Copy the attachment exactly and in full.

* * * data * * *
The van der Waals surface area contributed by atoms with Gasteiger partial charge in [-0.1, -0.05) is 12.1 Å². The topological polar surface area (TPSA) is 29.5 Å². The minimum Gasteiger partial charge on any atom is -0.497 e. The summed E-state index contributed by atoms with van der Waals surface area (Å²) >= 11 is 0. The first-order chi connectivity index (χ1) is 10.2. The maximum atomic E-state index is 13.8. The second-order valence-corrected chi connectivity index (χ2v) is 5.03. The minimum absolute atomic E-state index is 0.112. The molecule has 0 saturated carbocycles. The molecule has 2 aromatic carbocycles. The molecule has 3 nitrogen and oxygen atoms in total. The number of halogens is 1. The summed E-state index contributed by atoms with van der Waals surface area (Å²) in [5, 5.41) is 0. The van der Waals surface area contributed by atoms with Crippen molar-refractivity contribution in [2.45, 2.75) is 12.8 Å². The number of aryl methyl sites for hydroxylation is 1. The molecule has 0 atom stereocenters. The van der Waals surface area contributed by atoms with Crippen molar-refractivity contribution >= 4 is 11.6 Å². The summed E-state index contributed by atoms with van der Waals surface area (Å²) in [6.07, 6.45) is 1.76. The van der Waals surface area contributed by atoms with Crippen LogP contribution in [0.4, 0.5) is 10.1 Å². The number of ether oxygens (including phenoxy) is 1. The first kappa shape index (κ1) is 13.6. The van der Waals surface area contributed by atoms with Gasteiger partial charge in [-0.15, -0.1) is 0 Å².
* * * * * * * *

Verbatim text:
The van der Waals surface area contributed by atoms with Gasteiger partial charge in [-0.1, -0.05) is 12.1 Å². The topological polar surface area (TPSA) is 29.5 Å². The minimum Gasteiger partial charge on any atom is -0.497 e. The summed E-state index contributed by atoms with van der Waals surface area (Å²) >= 11 is 0. The first-order chi connectivity index (χ1) is 10.2. The maximum atomic E-state index is 13.8. The second-order valence-corrected chi connectivity index (χ2v) is 5.03. The minimum absolute atomic E-state index is 0.112. The molecule has 0 saturated carbocycles. The molecule has 2 aromatic carbocycles. The molecule has 3 nitrogen and oxygen atoms in total. The number of halogens is 1. The summed E-state index contributed by atoms with van der Waals surface area (Å²) in [5, 5.41) is 0. The van der Waals surface area contributed by atoms with Crippen molar-refractivity contribution in [2.45, 2.75) is 12.8 Å². The number of aryl methyl sites for hydroxylation is 1. The molecule has 0 atom stereocenters. The van der Waals surface area contributed by atoms with Crippen molar-refractivity contribution >= 4 is 11.6 Å². The summed E-state index contributed by atoms with van der Waals surface area (Å²) in [6.07, 6.45) is 1.76. The van der Waals surface area contributed by atoms with Crippen LogP contribution in [0.4, 0.5) is 10.1 Å². The number of ether oxygens (including phenoxy) is 1. The first kappa shape index (κ1) is 13.6. The van der Waals surface area contributed by atoms with Gasteiger partial charge in [-0.15, -0.1) is 0 Å².